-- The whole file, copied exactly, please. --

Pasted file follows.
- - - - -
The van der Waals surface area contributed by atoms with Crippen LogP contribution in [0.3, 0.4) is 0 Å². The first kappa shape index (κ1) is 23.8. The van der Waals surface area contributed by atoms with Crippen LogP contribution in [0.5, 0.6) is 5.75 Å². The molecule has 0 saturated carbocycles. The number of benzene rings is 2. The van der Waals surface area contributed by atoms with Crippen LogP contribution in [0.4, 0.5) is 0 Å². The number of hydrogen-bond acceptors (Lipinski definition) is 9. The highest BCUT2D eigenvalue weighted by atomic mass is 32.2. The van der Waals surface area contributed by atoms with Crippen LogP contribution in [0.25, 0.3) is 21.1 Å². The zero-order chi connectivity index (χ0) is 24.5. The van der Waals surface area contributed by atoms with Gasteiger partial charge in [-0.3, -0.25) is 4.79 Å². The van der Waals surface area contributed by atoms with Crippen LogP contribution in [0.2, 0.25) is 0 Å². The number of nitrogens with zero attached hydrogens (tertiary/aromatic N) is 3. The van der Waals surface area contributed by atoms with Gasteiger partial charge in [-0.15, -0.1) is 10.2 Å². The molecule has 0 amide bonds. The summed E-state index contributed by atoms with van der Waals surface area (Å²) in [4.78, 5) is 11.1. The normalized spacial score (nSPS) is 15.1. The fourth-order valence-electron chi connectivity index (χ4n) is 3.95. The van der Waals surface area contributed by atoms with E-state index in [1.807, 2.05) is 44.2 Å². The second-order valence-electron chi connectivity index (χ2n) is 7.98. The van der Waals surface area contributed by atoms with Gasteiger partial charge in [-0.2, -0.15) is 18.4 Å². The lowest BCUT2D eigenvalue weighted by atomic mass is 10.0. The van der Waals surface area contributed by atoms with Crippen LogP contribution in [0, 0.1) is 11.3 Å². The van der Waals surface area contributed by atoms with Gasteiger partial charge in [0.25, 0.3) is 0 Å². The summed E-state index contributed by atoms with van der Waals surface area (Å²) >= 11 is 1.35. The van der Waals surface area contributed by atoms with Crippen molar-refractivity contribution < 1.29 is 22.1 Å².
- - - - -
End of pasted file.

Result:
The van der Waals surface area contributed by atoms with Crippen LogP contribution in [0.3, 0.4) is 0 Å². The first kappa shape index (κ1) is 23.8. The van der Waals surface area contributed by atoms with Crippen LogP contribution in [0.5, 0.6) is 5.75 Å². The molecule has 0 saturated carbocycles. The number of benzene rings is 2. The van der Waals surface area contributed by atoms with Crippen LogP contribution in [0.4, 0.5) is 0 Å². The number of hydrogen-bond acceptors (Lipinski definition) is 9. The highest BCUT2D eigenvalue weighted by atomic mass is 32.2. The van der Waals surface area contributed by atoms with Crippen LogP contribution in [0.25, 0.3) is 21.1 Å². The zero-order chi connectivity index (χ0) is 24.5. The van der Waals surface area contributed by atoms with Gasteiger partial charge in [-0.3, -0.25) is 4.79 Å². The van der Waals surface area contributed by atoms with Crippen LogP contribution in [0.2, 0.25) is 0 Å². The number of nitrogens with zero attached hydrogens (tertiary/aromatic N) is 3. The van der Waals surface area contributed by atoms with Gasteiger partial charge in [-0.15, -0.1) is 10.2 Å². The molecule has 0 amide bonds. The summed E-state index contributed by atoms with van der Waals surface area (Å²) in [4.78, 5) is 11.1. The normalized spacial score (nSPS) is 15.1. The fourth-order valence-electron chi connectivity index (χ4n) is 3.95. The van der Waals surface area contributed by atoms with E-state index in [1.807, 2.05) is 44.2 Å². The second-order valence-electron chi connectivity index (χ2n) is 7.98. The van der Waals surface area contributed by atoms with Gasteiger partial charge in [-0.2, -0.15) is 18.4 Å². The lowest BCUT2D eigenvalue weighted by atomic mass is 10.0. The van der Waals surface area contributed by atoms with Crippen LogP contribution in [0, 0.1) is 11.3 Å². The van der Waals surface area contributed by atoms with Gasteiger partial charge in [0.25, 0.3) is 0 Å². The summed E-state index contributed by atoms with van der Waals surface area (Å²) >= 11 is 1.35. The van der Waals surface area contributed by atoms with Crippen molar-refractivity contribution < 1.29 is 22.1 Å².